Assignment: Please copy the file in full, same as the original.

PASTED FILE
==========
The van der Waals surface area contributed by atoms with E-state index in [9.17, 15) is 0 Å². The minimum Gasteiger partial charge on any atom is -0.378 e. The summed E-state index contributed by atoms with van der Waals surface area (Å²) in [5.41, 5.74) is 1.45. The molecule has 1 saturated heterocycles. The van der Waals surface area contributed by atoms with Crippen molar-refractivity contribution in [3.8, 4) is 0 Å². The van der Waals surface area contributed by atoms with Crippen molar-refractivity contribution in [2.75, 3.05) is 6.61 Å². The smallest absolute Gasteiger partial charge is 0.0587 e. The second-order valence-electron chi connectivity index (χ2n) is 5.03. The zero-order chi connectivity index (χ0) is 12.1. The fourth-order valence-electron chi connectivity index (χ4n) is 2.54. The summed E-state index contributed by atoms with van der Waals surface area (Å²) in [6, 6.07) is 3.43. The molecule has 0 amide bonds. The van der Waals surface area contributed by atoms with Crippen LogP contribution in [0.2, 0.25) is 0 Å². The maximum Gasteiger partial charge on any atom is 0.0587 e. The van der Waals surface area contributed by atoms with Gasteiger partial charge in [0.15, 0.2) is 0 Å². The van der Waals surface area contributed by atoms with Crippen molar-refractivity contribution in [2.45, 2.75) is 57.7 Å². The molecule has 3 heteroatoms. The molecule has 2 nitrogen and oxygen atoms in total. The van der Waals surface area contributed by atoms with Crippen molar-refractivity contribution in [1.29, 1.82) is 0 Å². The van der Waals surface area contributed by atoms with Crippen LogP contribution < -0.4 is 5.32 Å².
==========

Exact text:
The van der Waals surface area contributed by atoms with E-state index in [9.17, 15) is 0 Å². The minimum Gasteiger partial charge on any atom is -0.378 e. The summed E-state index contributed by atoms with van der Waals surface area (Å²) in [5.41, 5.74) is 1.45. The molecule has 1 saturated heterocycles. The van der Waals surface area contributed by atoms with Crippen molar-refractivity contribution in [3.8, 4) is 0 Å². The van der Waals surface area contributed by atoms with Crippen molar-refractivity contribution in [2.75, 3.05) is 6.61 Å². The smallest absolute Gasteiger partial charge is 0.0587 e. The second-order valence-electron chi connectivity index (χ2n) is 5.03. The zero-order chi connectivity index (χ0) is 12.1. The fourth-order valence-electron chi connectivity index (χ4n) is 2.54. The summed E-state index contributed by atoms with van der Waals surface area (Å²) in [6, 6.07) is 3.43. The molecule has 0 amide bonds. The van der Waals surface area contributed by atoms with Crippen LogP contribution in [0.2, 0.25) is 0 Å². The maximum Gasteiger partial charge on any atom is 0.0587 e. The van der Waals surface area contributed by atoms with Gasteiger partial charge in [0.15, 0.2) is 0 Å². The van der Waals surface area contributed by atoms with Crippen molar-refractivity contribution in [2.45, 2.75) is 57.7 Å². The molecule has 3 heteroatoms. The molecule has 2 nitrogen and oxygen atoms in total. The van der Waals surface area contributed by atoms with Crippen molar-refractivity contribution in [1.29, 1.82) is 0 Å². The van der Waals surface area contributed by atoms with Crippen LogP contribution < -0.4 is 5.32 Å².